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So You Wanted to Get Work Done at the Office?

As managers try to get people back to the office, they struggle with how to restore a sense of community without taking away the focus that often comes with remote work. Meanwhile, some employees are beginning to feel nostalgic for the quiet they had at home, especially since many of the office changes aimed at bringing people back often make it harder to concentrate. (For example, a company has added a climbing wall.)

Research tends to support the squishy feeling that people get more done outside of the office. A study van Stanford of a 16,000 travel agency found that call center agents who worked remotely were 13 percent more productive than their in-person colleagues. Another study of 1,600 professionals found they wrote 8 percent more code with a hybrid schedule compared to full office.

“We’ve freed people from groupthink, we’ve freed them from any exclusion and disrespect, we’ve freed them from micromanaging, deafening and distracting noise,” said Adam Grant, an organizational psychologist at the Wharton School at the University of Pennsylvania. “We literally have a mountain of evidence that if you just let individuals generate ideas, you don’t just get more ideas, you get better ideas.”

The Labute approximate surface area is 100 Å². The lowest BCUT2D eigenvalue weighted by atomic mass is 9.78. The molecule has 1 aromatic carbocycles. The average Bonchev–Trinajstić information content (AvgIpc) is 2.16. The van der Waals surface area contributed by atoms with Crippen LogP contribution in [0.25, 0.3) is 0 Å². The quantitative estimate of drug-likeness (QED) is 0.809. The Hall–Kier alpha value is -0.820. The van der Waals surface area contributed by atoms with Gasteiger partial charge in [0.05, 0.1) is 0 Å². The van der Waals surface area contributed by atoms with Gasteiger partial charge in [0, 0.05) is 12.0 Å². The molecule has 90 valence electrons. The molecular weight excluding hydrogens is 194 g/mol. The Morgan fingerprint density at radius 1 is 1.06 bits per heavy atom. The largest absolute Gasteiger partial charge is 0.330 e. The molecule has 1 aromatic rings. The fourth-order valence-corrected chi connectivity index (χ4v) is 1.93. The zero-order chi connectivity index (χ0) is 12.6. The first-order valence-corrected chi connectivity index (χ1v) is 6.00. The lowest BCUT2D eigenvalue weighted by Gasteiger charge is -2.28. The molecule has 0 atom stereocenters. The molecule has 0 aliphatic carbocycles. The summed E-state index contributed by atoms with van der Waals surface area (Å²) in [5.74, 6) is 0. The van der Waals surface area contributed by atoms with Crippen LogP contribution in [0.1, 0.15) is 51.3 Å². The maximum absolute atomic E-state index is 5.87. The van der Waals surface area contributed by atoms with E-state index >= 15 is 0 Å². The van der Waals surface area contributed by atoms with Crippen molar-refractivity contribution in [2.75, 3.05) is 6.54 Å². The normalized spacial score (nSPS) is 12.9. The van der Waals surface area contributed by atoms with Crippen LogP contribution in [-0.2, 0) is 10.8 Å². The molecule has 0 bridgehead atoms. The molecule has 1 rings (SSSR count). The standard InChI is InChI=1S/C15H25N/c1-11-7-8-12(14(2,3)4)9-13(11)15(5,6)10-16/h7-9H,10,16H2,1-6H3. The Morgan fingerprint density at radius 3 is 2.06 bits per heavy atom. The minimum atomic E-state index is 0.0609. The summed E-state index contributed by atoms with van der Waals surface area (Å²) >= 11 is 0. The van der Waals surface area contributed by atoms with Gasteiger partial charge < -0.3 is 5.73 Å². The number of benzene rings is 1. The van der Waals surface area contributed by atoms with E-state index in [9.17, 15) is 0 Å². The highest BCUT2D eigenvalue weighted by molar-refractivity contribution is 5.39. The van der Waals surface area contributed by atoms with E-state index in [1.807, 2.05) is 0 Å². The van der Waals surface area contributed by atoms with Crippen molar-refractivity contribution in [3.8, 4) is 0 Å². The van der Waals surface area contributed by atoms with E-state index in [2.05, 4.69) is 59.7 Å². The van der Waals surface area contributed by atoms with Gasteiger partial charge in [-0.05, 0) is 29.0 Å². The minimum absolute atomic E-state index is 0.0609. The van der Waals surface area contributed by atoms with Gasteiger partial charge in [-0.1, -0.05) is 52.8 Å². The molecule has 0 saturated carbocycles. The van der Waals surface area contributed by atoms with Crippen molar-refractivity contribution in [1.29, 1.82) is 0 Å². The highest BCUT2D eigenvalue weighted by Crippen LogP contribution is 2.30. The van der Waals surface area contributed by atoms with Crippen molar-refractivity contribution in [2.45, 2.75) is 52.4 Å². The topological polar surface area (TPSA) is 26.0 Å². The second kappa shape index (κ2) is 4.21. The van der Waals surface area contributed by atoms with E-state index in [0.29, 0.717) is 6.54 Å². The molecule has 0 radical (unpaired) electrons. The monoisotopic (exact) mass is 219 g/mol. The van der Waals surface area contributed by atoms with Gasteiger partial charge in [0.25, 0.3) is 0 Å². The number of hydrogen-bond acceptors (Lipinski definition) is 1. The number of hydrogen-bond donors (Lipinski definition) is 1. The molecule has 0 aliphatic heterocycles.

But many executives are strongly convinced of the advantages of the office: the possibilities to find mentors, build relationships and brainstorm. Some workers also struggle to be productive at home, especially those with caring responsibilities. Companies therefore go to great lengths to bring peace of mind to the office.

Azeema Batchelor, who works at the law firm of Wiley Rein in Washington, DC, has come to rely on her office’s red-green light system. A sniper-width rod with a dome protrudes from her monitor. When she needs to concentrate, she colors the dome red. During a call, she switches it to yellow. When she’s open to people strolling through her office to chat, a green light beckons them inside.

Ms. Batchelor’s office introduced the colored lighting system earlier this year, when employees came in two or three days a week. The goal is to help them find that balance between productivity and the actually desired stop-and-chat. For example, recently, Mrs. Batchelor’s boss dropped by her office to discuss a workout they were planning. The green light was on.